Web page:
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Galaxy Facts for Kids
If you were living a hundred years ago, it would be easy to say what a galaxy was. There was one galaxy, the Milky Way, and that's where people lived. It was the Galaxy, all that existed. Today we call the whole of everything the Universe, because there are billions of galaxies.
Galaxies have large numbers of stars kept together by gravity – but they also have star systems like the Solar System.
Starlight makes galaxies visible to us, but a galaxy is more than a collection of stars. For one thing, stars have orbiting planets and other bodies. NASA's Kepler Mission spacecraft has found hundreds of planets. Astronomers think that there are at least 50 billion planets in the Milky Way Galaxy. There must also be moons, asteroids and comets, but these are still mostly too small to find.
Between the stars there is gas and dust.
The gas and dust is very spread out – we say it is diffuse. But there's a lot of space between the stars, so some galaxies have lots of gas and dust. It's important stuff, because it's what new stars are made of.
Galaxies also have two surprising things: black holes and dark matter.
We know that the Milky Way and many other galaxies have a black hole in the center. Its mass is millions of times the mass of the Sun. The gravity of a black hole is so strong that light can't escape, so we can't see it. But its gravity is also so strong that it has a big effect on the orbits of nearby stars. And we can see that.
Dark matter is dark because we can't see it with any kind of light. It's also dark because we don't know what it is. That's embarrassing, because most of the Milky Way seems to be made of it. The only reason we think it exists is because of the effects of its gravity.
We classify galaxies using Edwin Hubble's system.
Most galaxies are either elliptical or spiral. Elliptical galaxies are shaped like watermelons, eggs, cigars and similar things. Their stars are old and reddish in color, so it makes the galaxy look rather yellow. There's very little dust, so we don't find new stars in elliptical galaxies.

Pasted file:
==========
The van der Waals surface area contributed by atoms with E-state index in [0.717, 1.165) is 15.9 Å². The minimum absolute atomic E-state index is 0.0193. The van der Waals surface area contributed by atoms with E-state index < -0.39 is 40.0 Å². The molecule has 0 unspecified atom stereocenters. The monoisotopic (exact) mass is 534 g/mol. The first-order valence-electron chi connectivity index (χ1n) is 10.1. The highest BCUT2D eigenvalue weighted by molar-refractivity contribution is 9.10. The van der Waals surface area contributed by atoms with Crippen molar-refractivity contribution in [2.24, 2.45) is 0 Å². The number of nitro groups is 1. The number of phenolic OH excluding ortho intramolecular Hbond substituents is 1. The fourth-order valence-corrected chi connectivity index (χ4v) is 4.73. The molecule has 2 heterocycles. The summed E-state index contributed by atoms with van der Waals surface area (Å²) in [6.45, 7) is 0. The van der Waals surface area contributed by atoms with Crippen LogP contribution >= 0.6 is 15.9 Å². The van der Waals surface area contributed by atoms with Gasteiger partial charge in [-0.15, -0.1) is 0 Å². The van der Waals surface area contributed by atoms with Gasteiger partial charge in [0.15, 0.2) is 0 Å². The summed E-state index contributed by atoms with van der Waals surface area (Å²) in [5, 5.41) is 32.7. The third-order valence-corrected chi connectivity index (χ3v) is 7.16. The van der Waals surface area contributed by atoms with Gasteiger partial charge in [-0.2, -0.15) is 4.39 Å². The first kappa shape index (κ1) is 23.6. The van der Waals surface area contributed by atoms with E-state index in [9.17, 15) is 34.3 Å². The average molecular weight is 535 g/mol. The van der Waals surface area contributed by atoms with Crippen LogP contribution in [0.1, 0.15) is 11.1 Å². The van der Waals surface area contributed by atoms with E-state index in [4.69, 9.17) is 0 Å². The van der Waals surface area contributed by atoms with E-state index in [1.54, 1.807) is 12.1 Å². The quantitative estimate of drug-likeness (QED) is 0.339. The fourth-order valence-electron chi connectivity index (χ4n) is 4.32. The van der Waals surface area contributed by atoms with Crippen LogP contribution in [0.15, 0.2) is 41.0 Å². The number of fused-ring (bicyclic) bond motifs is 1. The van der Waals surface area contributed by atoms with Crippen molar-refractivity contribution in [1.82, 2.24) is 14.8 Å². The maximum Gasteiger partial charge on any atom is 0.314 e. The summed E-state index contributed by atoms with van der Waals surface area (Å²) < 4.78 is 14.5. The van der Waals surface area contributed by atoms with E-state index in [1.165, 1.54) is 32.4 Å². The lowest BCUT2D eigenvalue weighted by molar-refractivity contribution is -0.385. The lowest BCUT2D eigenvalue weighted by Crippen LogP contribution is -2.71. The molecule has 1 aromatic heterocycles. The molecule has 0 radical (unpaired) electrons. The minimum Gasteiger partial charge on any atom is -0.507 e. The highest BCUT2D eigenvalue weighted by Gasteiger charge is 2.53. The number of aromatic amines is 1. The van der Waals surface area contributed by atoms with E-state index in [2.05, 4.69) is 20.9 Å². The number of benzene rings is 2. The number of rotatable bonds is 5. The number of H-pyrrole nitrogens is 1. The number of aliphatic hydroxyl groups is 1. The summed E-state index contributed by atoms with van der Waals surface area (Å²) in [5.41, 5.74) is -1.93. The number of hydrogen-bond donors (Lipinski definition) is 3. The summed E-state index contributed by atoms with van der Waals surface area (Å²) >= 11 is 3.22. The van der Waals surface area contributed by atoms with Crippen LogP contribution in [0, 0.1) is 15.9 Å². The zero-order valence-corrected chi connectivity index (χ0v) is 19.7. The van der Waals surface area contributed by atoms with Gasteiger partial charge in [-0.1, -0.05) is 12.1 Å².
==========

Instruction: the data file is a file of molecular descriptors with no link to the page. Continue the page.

Spiral galaxies are the really pretty ones you see in pictures. The Milky Way is a typical spiral galaxy. Click here to see a side view diagram. It shows a disk with a bulge in the middle.
The stars in the disk are in spiral arms that come out from the center. There are many young stars there, because this is where new stars are made. Often young stars are very hot, so they give a blue color to the disk. The disk also has lanes of the dust and gas that are the material for the new stars.
The bulge is full of stars too, but they're older stars like those in elliptical galaxies. The Galactic Center is in the middle of the bulge and this is where the black hole is.
A spherical halo surrounds the whole galaxy. It isn't labeled on the diagram, but the globular clusters are part of it. Globular clusters are large groups of stars pulled together by gravity into a globe-shape. The halo stars are the oldest ones in the galaxy.
There is an even bigger dark matter halo surrounding the one we can see.
Some galaxies don't seem to have much shape. They are called irregular galaxies. Some of them are an odd shape because two galaxies are coming together to make a new one. We call this merging.
There are giant galaxies and dwarf galaxies.
Dwarf galaxies come in different shapes, but there aren't any spirals. The very smallest dwarfs may have only ten million stars, but a large dwarf can have ten billion.
Most of the dwarfs we know about are companion galaxies to a larger ones. A companion galaxy is separate from the large galaxy, but kept close to it by gravity. Sometimes the dwarf is pulled close enough for the large galaxy to swallow it up.
The Milky Way is a giant spiral galaxy. It's over 100,000 light years across and has between 200 billion and 400 billion stars. Our neighboring large spiral Andromeda has three times as many stars as that. But Andromeda's not the biggest galaxy we know. There are giant elliptical galaxies that with a hundred times more stars than Andromeda.
The large elliptical galaxies probably got so big through mergers. A long time into the future, Andromeda and the Milky Way will collide to produce such a giant.
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